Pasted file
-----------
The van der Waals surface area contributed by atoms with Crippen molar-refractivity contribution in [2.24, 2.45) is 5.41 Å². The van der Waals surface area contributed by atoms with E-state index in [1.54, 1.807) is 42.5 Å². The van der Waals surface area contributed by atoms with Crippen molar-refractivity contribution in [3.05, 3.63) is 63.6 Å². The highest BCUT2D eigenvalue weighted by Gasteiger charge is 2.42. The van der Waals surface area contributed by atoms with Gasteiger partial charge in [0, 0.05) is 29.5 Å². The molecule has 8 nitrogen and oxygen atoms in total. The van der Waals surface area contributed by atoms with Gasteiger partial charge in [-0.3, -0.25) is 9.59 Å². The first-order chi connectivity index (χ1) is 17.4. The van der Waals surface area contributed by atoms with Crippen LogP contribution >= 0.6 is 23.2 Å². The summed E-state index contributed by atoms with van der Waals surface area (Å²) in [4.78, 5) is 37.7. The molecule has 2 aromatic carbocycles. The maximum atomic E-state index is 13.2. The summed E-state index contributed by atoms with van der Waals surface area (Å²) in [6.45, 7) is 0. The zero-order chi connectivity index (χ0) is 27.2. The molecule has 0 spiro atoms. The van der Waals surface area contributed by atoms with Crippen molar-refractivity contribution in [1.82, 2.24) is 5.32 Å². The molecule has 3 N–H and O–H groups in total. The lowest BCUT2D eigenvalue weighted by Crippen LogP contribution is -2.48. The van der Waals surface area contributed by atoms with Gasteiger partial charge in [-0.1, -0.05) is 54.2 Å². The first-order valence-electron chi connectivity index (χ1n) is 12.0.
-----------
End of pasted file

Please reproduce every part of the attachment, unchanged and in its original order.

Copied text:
The van der Waals surface area contributed by atoms with Crippen molar-refractivity contribution in [2.24, 2.45) is 5.41 Å². The van der Waals surface area contributed by atoms with E-state index in [1.54, 1.807) is 42.5 Å². The van der Waals surface area contributed by atoms with Crippen molar-refractivity contribution in [3.05, 3.63) is 63.6 Å². The highest BCUT2D eigenvalue weighted by Gasteiger charge is 2.42. The van der Waals surface area contributed by atoms with Gasteiger partial charge in [0, 0.05) is 29.5 Å². The molecule has 8 nitrogen and oxygen atoms in total. The van der Waals surface area contributed by atoms with Gasteiger partial charge in [-0.3, -0.25) is 9.59 Å². The first-order chi connectivity index (χ1) is 17.4. The van der Waals surface area contributed by atoms with Crippen LogP contribution >= 0.6 is 23.2 Å². The summed E-state index contributed by atoms with van der Waals surface area (Å²) in [4.78, 5) is 37.7. The molecule has 2 aromatic carbocycles. The maximum atomic E-state index is 13.2. The summed E-state index contributed by atoms with van der Waals surface area (Å²) in [6.45, 7) is 0. The zero-order chi connectivity index (χ0) is 27.2. The molecule has 0 spiro atoms. The van der Waals surface area contributed by atoms with Crippen molar-refractivity contribution in [1.82, 2.24) is 5.32 Å². The molecule has 3 N–H and O–H groups in total. The lowest BCUT2D eigenvalue weighted by Crippen LogP contribution is -2.48. The van der Waals surface area contributed by atoms with Gasteiger partial charge in [-0.1, -0.05) is 54.2 Å². The first-order valence-electron chi connectivity index (χ1n) is 12.0.